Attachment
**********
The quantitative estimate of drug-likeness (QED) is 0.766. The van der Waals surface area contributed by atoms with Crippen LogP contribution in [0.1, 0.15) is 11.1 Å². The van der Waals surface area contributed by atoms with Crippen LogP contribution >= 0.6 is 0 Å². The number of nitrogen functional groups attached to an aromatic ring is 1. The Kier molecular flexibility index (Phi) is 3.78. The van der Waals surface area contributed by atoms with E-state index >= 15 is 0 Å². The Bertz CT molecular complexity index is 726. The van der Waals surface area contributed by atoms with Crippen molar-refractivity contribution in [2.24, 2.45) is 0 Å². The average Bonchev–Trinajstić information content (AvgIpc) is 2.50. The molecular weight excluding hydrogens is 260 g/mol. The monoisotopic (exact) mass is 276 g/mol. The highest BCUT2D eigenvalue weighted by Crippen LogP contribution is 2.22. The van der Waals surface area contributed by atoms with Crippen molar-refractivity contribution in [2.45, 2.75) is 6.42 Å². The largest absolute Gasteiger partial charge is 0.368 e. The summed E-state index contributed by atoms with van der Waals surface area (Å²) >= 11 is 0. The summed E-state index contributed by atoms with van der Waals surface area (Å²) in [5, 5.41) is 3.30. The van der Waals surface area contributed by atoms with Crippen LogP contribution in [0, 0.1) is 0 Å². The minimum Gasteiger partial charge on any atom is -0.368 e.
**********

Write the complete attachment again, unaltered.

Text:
The quantitative estimate of drug-likeness (QED) is 0.766. The van der Waals surface area contributed by atoms with Crippen LogP contribution in [0.1, 0.15) is 11.1 Å². The van der Waals surface area contributed by atoms with Crippen LogP contribution >= 0.6 is 0 Å². The number of nitrogen functional groups attached to an aromatic ring is 1. The Kier molecular flexibility index (Phi) is 3.78. The van der Waals surface area contributed by atoms with E-state index >= 15 is 0 Å². The Bertz CT molecular complexity index is 726. The van der Waals surface area contributed by atoms with Crippen molar-refractivity contribution in [2.24, 2.45) is 0 Å². The average Bonchev–Trinajstić information content (AvgIpc) is 2.50. The molecular weight excluding hydrogens is 260 g/mol. The monoisotopic (exact) mass is 276 g/mol. The highest BCUT2D eigenvalue weighted by Crippen LogP contribution is 2.22. The van der Waals surface area contributed by atoms with Crippen molar-refractivity contribution in [2.45, 2.75) is 6.42 Å². The largest absolute Gasteiger partial charge is 0.368 e. The summed E-state index contributed by atoms with van der Waals surface area (Å²) >= 11 is 0. The summed E-state index contributed by atoms with van der Waals surface area (Å²) in [5, 5.41) is 3.30. The van der Waals surface area contributed by atoms with Crippen LogP contribution in [0, 0.1) is 0 Å². The minimum Gasteiger partial charge on any atom is -0.368 e.